Property owners in the US may have been hit hard if they planned to sell their home in the last 12 months, yet it may be better news for people looking to get into the rental market. That’s because UK-based firm Knight Frank revealed in its Global House Price Index that the US was harder-hit than most other countries, registering an average house price drop of 3.9 per cent.
Nonetheless, it’s opened up a fantastic opportunity for people toying with getting Simple’s landlord home insurance and making the most of this chance to extend a house or apartment portfolio. Other countries were also hit particularly hard – some evidently suffering the pains of the credit crunch.
The newly-released data from Knight Frank, which has been tracking the performance of housing markets around the world for a number of years, underlined how there was very little in the way of growth; there was a relatively meagre 1.5 per cent overall rise in property prices that signalled the industry’s weakest performance since the quarter between March and June of 2009, when the recession was in full swing.
The Eurozone crisis was evidently behind a lot of the market cynicism, and this was reflected in certain markets that experienced plummeting housing prices. Ireland took a real blow and suffered an annual fall of over 14 per cent. Other markets tied to Europe also fell by large amounts, such as Cyprus (-6.6 per cent) and Spain (-5.5 per cent). Russian investors were also cynical and this led to the market falling by 10.4 per cent, while nearby Ukraine slid by 8.4 per cent.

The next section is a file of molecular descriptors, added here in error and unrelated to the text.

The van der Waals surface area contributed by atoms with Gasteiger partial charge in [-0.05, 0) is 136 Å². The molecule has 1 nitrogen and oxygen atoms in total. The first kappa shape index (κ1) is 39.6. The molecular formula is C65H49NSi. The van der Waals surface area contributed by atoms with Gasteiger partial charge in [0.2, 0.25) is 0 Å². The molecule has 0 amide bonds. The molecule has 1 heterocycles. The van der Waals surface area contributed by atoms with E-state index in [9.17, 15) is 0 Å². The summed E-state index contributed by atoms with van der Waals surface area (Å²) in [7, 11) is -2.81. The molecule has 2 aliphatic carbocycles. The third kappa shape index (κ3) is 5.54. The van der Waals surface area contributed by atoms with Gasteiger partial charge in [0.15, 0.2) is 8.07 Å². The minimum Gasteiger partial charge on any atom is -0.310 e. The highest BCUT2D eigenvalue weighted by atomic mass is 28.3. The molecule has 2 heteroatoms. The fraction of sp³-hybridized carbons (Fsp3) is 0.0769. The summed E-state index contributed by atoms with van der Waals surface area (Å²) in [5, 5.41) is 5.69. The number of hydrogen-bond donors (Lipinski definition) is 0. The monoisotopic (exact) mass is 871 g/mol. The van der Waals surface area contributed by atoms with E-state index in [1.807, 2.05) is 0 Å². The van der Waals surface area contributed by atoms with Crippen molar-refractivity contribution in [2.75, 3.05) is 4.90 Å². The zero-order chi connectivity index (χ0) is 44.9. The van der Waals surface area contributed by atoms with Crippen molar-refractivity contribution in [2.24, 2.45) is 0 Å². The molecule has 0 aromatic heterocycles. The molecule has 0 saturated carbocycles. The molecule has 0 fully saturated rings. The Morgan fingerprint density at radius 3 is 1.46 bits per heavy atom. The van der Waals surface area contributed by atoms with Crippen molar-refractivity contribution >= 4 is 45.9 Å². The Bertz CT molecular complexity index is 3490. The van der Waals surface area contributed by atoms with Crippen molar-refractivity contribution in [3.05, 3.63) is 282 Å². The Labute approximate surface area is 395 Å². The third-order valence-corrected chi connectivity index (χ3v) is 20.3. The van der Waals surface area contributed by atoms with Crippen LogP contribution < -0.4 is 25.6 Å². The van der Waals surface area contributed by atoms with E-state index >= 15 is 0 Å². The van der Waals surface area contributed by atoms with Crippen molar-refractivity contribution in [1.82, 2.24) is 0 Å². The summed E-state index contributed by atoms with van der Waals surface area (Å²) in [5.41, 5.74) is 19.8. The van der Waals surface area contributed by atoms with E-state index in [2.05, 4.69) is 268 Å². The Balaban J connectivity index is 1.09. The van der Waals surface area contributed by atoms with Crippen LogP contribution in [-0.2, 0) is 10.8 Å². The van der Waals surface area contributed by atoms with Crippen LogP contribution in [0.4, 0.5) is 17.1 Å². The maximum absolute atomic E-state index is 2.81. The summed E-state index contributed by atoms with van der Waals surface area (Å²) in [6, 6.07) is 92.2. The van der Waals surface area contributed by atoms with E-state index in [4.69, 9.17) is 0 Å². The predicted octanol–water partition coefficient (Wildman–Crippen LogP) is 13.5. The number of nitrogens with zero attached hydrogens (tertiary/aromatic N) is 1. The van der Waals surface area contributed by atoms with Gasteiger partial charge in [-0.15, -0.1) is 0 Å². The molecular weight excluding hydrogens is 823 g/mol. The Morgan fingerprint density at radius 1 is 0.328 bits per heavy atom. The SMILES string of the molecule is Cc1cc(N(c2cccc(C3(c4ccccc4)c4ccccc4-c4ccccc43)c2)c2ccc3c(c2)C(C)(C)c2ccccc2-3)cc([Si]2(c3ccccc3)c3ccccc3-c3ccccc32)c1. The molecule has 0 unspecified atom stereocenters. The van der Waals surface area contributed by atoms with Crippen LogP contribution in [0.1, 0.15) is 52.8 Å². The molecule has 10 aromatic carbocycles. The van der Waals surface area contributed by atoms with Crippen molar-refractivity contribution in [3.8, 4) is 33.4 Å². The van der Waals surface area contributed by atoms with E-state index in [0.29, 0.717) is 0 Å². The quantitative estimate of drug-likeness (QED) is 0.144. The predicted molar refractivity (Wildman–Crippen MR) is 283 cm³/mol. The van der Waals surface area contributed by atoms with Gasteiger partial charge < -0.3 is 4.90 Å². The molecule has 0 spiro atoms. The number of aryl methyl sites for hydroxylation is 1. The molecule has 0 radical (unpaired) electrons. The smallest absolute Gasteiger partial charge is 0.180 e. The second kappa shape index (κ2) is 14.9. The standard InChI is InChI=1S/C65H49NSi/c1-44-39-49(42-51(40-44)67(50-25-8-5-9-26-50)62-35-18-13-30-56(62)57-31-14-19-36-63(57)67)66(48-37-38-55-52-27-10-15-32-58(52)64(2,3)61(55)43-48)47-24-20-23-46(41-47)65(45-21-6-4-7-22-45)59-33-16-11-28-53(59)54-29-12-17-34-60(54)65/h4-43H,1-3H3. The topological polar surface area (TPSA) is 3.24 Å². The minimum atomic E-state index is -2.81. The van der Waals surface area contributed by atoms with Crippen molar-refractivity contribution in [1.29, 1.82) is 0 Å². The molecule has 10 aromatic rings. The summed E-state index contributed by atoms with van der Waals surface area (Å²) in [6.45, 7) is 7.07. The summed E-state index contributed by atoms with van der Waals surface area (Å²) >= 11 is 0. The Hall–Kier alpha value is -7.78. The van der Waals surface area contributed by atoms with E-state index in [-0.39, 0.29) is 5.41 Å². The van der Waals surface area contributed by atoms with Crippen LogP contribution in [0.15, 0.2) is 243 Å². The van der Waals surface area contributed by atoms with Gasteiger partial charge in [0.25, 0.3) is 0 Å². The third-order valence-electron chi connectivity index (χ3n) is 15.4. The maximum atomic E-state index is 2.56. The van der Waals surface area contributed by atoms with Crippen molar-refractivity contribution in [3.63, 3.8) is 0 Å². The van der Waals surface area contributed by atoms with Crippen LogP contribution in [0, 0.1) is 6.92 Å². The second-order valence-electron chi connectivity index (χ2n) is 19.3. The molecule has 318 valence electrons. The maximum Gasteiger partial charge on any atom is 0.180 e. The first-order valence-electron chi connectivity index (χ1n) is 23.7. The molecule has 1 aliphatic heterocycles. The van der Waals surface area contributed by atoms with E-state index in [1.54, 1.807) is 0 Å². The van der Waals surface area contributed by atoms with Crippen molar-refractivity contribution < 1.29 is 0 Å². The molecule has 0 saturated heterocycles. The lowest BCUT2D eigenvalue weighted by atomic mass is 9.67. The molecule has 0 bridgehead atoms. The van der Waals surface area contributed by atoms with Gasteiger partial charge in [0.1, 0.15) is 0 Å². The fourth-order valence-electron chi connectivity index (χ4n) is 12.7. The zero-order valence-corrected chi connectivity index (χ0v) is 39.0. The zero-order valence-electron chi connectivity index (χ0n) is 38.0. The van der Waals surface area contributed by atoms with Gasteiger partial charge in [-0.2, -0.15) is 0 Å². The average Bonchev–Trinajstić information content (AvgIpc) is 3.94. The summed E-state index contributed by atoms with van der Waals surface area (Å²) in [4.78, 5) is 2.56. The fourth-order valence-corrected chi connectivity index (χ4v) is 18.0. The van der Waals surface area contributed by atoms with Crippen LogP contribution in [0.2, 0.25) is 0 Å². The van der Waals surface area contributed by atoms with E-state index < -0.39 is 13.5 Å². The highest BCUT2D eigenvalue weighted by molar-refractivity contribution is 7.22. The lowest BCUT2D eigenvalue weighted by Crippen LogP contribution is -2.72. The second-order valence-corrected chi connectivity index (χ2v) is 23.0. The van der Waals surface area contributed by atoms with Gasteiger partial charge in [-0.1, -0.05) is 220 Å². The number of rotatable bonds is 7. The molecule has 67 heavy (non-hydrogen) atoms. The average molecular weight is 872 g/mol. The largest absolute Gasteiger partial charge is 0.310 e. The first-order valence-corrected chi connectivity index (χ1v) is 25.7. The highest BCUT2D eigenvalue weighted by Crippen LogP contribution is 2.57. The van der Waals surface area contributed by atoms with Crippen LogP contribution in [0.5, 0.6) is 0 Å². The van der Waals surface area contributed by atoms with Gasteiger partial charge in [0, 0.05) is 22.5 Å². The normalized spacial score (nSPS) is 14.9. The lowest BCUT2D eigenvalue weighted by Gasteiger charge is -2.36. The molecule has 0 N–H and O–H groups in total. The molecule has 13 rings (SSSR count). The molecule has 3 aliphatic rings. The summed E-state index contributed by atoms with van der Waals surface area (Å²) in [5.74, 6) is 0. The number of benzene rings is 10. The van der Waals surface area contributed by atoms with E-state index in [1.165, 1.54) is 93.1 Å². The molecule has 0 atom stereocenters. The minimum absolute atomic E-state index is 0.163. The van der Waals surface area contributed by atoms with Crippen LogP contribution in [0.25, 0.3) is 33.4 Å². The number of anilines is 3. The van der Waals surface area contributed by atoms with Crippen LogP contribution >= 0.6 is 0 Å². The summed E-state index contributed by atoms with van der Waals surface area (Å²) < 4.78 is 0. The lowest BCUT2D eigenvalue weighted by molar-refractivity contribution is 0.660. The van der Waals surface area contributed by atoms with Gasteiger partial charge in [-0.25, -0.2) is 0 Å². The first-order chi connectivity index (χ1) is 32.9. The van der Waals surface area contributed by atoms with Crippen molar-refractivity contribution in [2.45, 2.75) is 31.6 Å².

This negative trend was certainly not felt everywhere, however. For instance, Hong Kong – which topped the table – saw a house price rise of a whopping 19.3 per cent, while Estonia – a surprising number two by most accounts – was up 14 per cent. India experienced a 13.9 per cent rise and Chinese semi-autonomous republic Taiwan saw the fruits of its industrial labours, rising 12.7 per cent; China itself jumped by 8.9 per cent.
Other notable countries of growth included Hugo Chavez’s Colombia (up 7.6 per cent), Norway (8.3 per cent) and a raft of other countries in the Far East – Indonesia, Singapore and Malaysia all saw house prices climb by over four per cent. This exact figure also represented growth in Canada, the US’ northern neighbour, which was not as affected by socio-political pressures on housing costs as its friends to the south.